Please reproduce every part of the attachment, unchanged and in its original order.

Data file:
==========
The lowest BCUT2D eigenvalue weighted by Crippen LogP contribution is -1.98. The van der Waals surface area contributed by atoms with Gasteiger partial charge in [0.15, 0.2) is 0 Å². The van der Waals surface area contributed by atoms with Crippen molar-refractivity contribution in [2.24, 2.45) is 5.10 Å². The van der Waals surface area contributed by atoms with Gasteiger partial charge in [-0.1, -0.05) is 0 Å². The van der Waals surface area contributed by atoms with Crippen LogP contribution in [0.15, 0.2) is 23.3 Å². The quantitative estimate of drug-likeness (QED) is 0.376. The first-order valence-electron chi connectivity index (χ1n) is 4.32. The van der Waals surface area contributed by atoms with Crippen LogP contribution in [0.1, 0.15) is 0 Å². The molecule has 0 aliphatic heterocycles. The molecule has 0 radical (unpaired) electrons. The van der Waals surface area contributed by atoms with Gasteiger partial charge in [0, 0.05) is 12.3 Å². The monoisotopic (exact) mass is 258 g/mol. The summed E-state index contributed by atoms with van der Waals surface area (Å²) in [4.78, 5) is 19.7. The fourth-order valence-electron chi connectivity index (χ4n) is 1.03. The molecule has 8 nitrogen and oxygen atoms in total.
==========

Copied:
The lowest BCUT2D eigenvalue weighted by Crippen LogP contribution is -1.98. The van der Waals surface area contributed by atoms with Gasteiger partial charge in [0.15, 0.2) is 0 Å². The van der Waals surface area contributed by atoms with Crippen molar-refractivity contribution in [2.24, 2.45) is 5.10 Å². The van der Waals surface area contributed by atoms with Gasteiger partial charge in [-0.1, -0.05) is 0 Å². The van der Waals surface area contributed by atoms with Crippen LogP contribution in [0.15, 0.2) is 23.3 Å². The quantitative estimate of drug-likeness (QED) is 0.376. The first-order valence-electron chi connectivity index (χ1n) is 4.32. The van der Waals surface area contributed by atoms with Crippen LogP contribution in [0.1, 0.15) is 0 Å². The molecule has 0 aliphatic heterocycles. The molecule has 0 radical (unpaired) electrons. The van der Waals surface area contributed by atoms with Gasteiger partial charge in [0, 0.05) is 12.3 Å². The monoisotopic (exact) mass is 258 g/mol. The summed E-state index contributed by atoms with van der Waals surface area (Å²) in [4.78, 5) is 19.7. The fourth-order valence-electron chi connectivity index (χ4n) is 1.03. The molecule has 8 nitrogen and oxygen atoms in total.